By Dr. Maria Simbra

PITTSBURGH (KDKA) – When actor Chadwick Boseman died last year, it put a spotlight on colon cancer, specifically colon cancer cases in younger people. Doctors say they’re seeing more cases in younger patients. Boseman was 43. Doctors are now recommending screenings for younger people.

At 48, Marsha Cuda had some bleeding that she and her doctor blamed on hemorrhoids.

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“There was no history in my family at all of cancer, let alone, colon,” says Marsha.

Her doctor, though, thought they should check further.

“Thank God she did. Because we did do a colonoscopy like a month later and found stage 3b,” Marsha says, “So had I waited till 50, or had she not checked or not decided to do it…who knows what my outcome would have been,” she says.

Turns out, 45 is the new 50 when it comes to colon cancer screening. The United States Preventive Services Task Force says it should start five years earlier than its previous recommendation, which had been at age 50. The rate of new cases in people younger than 50 has been rising since the early 2000s.

“Because they were young they tend to be ignored or dismissed as hemorrhoids or irritable bowel, and it takes anywhere from 18 months to two years from the time they started to complain to the time of their colonoscopy,” says AHN gastroenterologist and Wexford Hospital Chief Medical Officer Dr. Katie Farah.

“Unfortunately, the majority of them seem to have locally advanced, or even regional disease,” she adds, “and a small portion of them actually had metastatic disease.”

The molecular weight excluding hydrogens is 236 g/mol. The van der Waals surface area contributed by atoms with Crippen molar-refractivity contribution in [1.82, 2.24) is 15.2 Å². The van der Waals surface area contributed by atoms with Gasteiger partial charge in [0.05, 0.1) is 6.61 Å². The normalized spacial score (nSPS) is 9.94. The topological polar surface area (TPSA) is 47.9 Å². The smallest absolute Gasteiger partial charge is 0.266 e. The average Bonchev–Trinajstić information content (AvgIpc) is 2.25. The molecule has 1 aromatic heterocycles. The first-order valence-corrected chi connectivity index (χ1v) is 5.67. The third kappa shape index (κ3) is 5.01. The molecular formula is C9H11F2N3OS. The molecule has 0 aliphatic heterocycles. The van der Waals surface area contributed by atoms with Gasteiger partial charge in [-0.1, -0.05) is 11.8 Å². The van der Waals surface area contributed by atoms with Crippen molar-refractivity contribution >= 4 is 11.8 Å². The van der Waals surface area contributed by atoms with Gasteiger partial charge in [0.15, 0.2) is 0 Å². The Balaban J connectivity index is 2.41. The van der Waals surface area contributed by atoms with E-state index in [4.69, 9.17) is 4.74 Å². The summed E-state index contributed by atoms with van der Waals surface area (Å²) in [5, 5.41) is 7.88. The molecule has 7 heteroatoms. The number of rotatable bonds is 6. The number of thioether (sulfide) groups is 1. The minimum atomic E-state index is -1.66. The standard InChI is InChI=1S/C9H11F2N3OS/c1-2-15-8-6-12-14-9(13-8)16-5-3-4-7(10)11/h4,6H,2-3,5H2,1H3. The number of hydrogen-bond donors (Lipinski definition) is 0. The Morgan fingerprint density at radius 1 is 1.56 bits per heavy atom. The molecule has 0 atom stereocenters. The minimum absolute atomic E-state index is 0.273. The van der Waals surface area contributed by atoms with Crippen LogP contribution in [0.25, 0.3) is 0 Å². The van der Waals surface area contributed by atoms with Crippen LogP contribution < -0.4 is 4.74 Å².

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About 50,000 Americans die of colorectal cancer each year. But if it is caught early with screening, the prognosis is good.

“This is one of the most preventable cancers,” Dr. Farah explains, “and you see such a young patient present with stage two or stage three disease. So the overall prognosis drops.”

The gold standard for screening is a colonoscopy, where a flexible tube equipped with a camera examines the lower digestive tract on the inside for cancer. Any pre-cancerous polyps can be removed during this test as well. Risks include the sedation, bleeding, infection and puncturing the intestinal wall.

Other options for screening include stool-based tests and special CT scans if you don’t have a close relative who has had colon cancer.

The panel’s decision is now in line with the American Cancer Society’s 2020 recommendations, which support a start at age 45. Other professional organizations will likely follow suit.

The new guidance from the USPSTF means most insurance plans would cover screening with no copay.

Masha was treated with radiation, chemo, and surgery, and is glad she had the test in her 40s. “I think 45 is a good age. I’m five years clear, so that’s great.”

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She’s feeling happy, healthy and grateful.

Dr. Maria Simbra